Check Out These Lower Back Training Alternatives for a Strong Back
Lower back training alternatives are great to have up your sleeve. Overall back training is an essential part of your workout. The lower portion of your back and your abs are your core. It is a critical area to build strong to assist in your general back training, as well as other lifts to boost strength and overall muscle development.
The lower back is often a neglected body part, left to only a few light sets and reps at the end of a workout. This is due to these body parts not being visible in the mirror. One way to tackle this dilemma is to train your posterior body parts first in your workout. This ensures that they do get targeted fully.
When it comes to general back training, there is no shortage of people doing the lat pulldown. This is because the lats can be viewed from the front when flexed or posed. A set of well-developed lats with that flaring v-taper is sort of an icon of a well-developed physique. A wide back and small waist with etched abs are really eye catching and can get you top placement in a competition.
Usually people will follow-up the pulldown with the popular seated rows, or some other back rowing movement. This is usually just done by default. It is a good concept. Any sort of rowing movement is effective for building back thickness such as seated rows, bentover barbell rows, dumbbell rows, T-bar rows, Hammer Strength rows, etc.
Some of the more popular lower back exercises include:
Low cable pulleys
A Controversial Exercise
The good mornings are a lower back training exercise. It’s actually not my favorite. It’s a very controversial exercise to tell you the truth. I have the most irritating lower back injury that I can trace back to doing good mornings in the late 1990s. It has affected my lower back training to a great degree, all the way to hindering my squat. Bruce Lee got injured doing good mornings after an improper warm-up by using a poundage that was a bit challenging.
If you do good mornings as a part of your lower back training, choose a very light, and I do mean very light poundage. Avoid rounding your back when you do this exercise. As you lower, keep your lower back straight.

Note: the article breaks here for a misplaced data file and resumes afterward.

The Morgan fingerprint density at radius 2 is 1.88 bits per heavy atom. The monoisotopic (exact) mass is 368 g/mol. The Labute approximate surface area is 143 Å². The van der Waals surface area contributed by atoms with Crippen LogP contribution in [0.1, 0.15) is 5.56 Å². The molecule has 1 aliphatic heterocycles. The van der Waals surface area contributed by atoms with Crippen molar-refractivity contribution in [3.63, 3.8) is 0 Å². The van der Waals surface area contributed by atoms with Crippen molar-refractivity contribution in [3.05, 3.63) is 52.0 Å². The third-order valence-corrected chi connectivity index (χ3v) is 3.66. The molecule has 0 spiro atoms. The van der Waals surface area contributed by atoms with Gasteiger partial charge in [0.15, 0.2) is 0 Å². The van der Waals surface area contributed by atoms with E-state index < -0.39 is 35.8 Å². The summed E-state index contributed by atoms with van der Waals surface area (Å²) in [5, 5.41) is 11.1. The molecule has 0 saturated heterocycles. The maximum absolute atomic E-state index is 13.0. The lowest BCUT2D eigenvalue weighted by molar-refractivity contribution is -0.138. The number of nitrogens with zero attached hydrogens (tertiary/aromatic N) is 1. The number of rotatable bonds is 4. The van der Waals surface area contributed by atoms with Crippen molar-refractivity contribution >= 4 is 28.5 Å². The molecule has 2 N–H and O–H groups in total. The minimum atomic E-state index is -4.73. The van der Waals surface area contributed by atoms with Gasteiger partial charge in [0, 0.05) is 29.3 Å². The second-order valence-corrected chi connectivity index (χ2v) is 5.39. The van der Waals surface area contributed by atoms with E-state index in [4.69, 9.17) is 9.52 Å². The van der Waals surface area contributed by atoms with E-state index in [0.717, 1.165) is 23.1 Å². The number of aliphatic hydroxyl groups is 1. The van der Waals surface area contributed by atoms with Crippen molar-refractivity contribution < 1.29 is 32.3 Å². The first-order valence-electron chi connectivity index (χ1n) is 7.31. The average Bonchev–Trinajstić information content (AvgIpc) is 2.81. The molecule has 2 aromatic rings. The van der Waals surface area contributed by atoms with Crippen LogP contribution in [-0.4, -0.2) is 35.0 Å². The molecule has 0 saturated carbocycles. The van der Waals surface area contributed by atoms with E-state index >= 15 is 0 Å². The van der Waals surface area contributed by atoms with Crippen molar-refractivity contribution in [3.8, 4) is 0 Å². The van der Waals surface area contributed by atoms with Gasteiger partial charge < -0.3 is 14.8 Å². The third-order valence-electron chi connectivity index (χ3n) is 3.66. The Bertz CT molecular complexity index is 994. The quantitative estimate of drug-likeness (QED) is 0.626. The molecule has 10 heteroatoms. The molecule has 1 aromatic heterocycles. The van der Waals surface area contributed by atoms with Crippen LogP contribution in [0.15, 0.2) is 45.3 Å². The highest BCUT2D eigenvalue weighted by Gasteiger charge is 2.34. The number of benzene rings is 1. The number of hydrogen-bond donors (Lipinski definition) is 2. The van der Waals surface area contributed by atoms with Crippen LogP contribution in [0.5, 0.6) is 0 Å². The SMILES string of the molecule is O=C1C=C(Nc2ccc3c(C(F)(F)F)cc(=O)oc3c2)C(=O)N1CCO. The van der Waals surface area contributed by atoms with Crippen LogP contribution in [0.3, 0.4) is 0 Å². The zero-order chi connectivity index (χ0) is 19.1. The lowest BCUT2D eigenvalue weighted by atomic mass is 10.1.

One of the lower back training alternatives is the back extension. This is a good choice for targeting your erector spinae muscle, the one in charge of extending your spine. This exercise can increase lean muscle and strength in the lower back region, and it is also used for an exercise in rehab workout programs.
By adjusting the hyperextension machine’s adjustable pad to where it hits you at your hips, right at the bend, it allows the focus to be directed to your lower back more than your hamstrings and glutes.
Another little tip is, as you lower your upper body, round your back to allow it to do the work. If you keep your back straight as you lower your upper body, it will take a good bit of the focus off of your lower back and put it on your hams and glutes.
As your lower back gets stronger you can hold a weight plate against your chest as you do the movement to add a little resistance.
Build your reps and sets slowly. Add a light weight plate after you can do 4 sets of 15 reps with no weight.
If you want to target your hams and glutes on the hyperextension machine, then move the adjustable pad lower so the top of the pad touches your mid to upper thigh area. As you lower your upper body, keep your back straight. This will take some focus off your lower back and direct it to your hams and glutes. Pretty cool, huh?